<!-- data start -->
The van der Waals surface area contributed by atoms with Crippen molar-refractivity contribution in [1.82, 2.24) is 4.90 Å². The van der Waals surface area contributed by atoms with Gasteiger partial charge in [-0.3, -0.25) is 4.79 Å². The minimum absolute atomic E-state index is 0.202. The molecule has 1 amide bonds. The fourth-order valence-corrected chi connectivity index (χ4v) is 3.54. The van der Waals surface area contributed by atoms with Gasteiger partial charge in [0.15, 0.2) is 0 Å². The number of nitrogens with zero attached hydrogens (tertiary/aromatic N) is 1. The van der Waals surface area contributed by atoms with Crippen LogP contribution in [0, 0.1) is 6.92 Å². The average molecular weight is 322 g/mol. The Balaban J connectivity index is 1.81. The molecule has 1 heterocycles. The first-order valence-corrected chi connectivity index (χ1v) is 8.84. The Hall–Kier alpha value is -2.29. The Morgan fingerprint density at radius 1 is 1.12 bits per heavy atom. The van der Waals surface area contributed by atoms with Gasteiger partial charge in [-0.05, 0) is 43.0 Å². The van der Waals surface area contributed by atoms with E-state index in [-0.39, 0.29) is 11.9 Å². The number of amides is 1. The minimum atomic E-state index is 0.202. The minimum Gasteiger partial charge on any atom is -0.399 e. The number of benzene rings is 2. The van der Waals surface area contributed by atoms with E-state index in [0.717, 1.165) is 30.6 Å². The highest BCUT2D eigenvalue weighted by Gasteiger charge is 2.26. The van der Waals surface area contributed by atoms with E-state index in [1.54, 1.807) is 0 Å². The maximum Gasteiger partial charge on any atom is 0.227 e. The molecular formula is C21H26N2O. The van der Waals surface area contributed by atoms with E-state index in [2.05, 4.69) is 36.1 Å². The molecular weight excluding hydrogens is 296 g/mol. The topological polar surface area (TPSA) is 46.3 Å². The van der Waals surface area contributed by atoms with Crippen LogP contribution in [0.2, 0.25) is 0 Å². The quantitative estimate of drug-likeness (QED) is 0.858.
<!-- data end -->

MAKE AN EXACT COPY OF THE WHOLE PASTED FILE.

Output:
The van der Waals surface area contributed by atoms with Crippen molar-refractivity contribution in [1.82, 2.24) is 4.90 Å². The van der Waals surface area contributed by atoms with Gasteiger partial charge in [-0.3, -0.25) is 4.79 Å². The minimum absolute atomic E-state index is 0.202. The molecule has 1 amide bonds. The fourth-order valence-corrected chi connectivity index (χ4v) is 3.54. The van der Waals surface area contributed by atoms with Gasteiger partial charge in [0.15, 0.2) is 0 Å². The number of nitrogens with zero attached hydrogens (tertiary/aromatic N) is 1. The van der Waals surface area contributed by atoms with Crippen LogP contribution in [0, 0.1) is 6.92 Å². The average molecular weight is 322 g/mol. The Balaban J connectivity index is 1.81. The molecule has 1 heterocycles. The first-order valence-corrected chi connectivity index (χ1v) is 8.84. The Hall–Kier alpha value is -2.29. The Morgan fingerprint density at radius 1 is 1.12 bits per heavy atom. The van der Waals surface area contributed by atoms with Gasteiger partial charge in [-0.05, 0) is 43.0 Å². The van der Waals surface area contributed by atoms with E-state index in [-0.39, 0.29) is 11.9 Å². The number of amides is 1. The minimum atomic E-state index is 0.202. The minimum Gasteiger partial charge on any atom is -0.399 e. The number of benzene rings is 2. The van der Waals surface area contributed by atoms with E-state index in [0.717, 1.165) is 30.6 Å². The highest BCUT2D eigenvalue weighted by Gasteiger charge is 2.26. The van der Waals surface area contributed by atoms with E-state index in [1.54, 1.807) is 0 Å². The maximum Gasteiger partial charge on any atom is 0.227 e. The molecular formula is C21H26N2O. The van der Waals surface area contributed by atoms with E-state index in [2.05, 4.69) is 36.1 Å². The molecular weight excluding hydrogens is 296 g/mol. The topological polar surface area (TPSA) is 46.3 Å². The van der Waals surface area contributed by atoms with Crippen LogP contribution in [0.2, 0.25) is 0 Å². The quantitative estimate of drug-likeness (QED) is 0.858.